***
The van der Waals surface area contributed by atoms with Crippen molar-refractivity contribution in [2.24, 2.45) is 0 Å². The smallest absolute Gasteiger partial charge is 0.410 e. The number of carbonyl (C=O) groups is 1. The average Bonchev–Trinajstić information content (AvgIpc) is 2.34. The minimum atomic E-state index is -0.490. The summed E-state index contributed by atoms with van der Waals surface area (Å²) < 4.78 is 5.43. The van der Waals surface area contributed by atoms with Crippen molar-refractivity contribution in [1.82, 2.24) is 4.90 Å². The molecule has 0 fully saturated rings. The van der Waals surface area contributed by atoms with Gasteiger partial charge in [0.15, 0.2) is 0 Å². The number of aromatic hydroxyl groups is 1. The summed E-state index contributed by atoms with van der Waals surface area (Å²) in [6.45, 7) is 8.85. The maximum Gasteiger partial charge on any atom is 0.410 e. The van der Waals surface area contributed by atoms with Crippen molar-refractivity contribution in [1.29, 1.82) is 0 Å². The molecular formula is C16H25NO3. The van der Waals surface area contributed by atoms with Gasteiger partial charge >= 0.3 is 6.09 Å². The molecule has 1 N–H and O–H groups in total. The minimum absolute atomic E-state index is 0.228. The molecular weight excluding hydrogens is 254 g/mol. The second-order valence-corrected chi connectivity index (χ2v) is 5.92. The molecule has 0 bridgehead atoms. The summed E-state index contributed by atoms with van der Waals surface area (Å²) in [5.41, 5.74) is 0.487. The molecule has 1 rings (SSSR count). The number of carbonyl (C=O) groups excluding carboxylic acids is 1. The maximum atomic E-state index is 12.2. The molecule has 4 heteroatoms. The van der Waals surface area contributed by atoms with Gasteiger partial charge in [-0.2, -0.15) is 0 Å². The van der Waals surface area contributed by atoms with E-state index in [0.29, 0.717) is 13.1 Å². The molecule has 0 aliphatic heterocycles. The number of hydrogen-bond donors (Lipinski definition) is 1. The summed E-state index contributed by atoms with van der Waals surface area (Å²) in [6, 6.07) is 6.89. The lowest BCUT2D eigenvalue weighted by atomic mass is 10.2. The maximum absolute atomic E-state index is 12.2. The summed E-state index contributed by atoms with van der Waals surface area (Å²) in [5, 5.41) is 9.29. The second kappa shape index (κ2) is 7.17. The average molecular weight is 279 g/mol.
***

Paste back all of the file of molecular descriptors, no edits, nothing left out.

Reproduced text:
The van der Waals surface area contributed by atoms with Crippen molar-refractivity contribution in [2.24, 2.45) is 0 Å². The smallest absolute Gasteiger partial charge is 0.410 e. The number of carbonyl (C=O) groups is 1. The average Bonchev–Trinajstić information content (AvgIpc) is 2.34. The minimum atomic E-state index is -0.490. The summed E-state index contributed by atoms with van der Waals surface area (Å²) < 4.78 is 5.43. The van der Waals surface area contributed by atoms with Crippen molar-refractivity contribution in [1.82, 2.24) is 4.90 Å². The molecule has 0 fully saturated rings. The van der Waals surface area contributed by atoms with Gasteiger partial charge in [0.15, 0.2) is 0 Å². The number of aromatic hydroxyl groups is 1. The summed E-state index contributed by atoms with van der Waals surface area (Å²) in [6.45, 7) is 8.85. The maximum Gasteiger partial charge on any atom is 0.410 e. The van der Waals surface area contributed by atoms with Crippen molar-refractivity contribution in [1.29, 1.82) is 0 Å². The molecular formula is C16H25NO3. The van der Waals surface area contributed by atoms with Gasteiger partial charge >= 0.3 is 6.09 Å². The molecule has 1 N–H and O–H groups in total. The minimum absolute atomic E-state index is 0.228. The molecular weight excluding hydrogens is 254 g/mol. The second-order valence-corrected chi connectivity index (χ2v) is 5.92. The molecule has 0 bridgehead atoms. The summed E-state index contributed by atoms with van der Waals surface area (Å²) in [5.41, 5.74) is 0.487. The molecule has 1 rings (SSSR count). The number of carbonyl (C=O) groups excluding carboxylic acids is 1. The maximum atomic E-state index is 12.2. The molecule has 4 heteroatoms. The van der Waals surface area contributed by atoms with Gasteiger partial charge in [-0.2, -0.15) is 0 Å². The van der Waals surface area contributed by atoms with E-state index in [0.29, 0.717) is 13.1 Å². The molecule has 0 aliphatic heterocycles. The number of hydrogen-bond donors (Lipinski definition) is 1. The summed E-state index contributed by atoms with van der Waals surface area (Å²) in [6, 6.07) is 6.89. The lowest BCUT2D eigenvalue weighted by atomic mass is 10.2. The maximum absolute atomic E-state index is 12.2. The summed E-state index contributed by atoms with van der Waals surface area (Å²) in [5, 5.41) is 9.29. The second kappa shape index (κ2) is 7.17. The average molecular weight is 279 g/mol.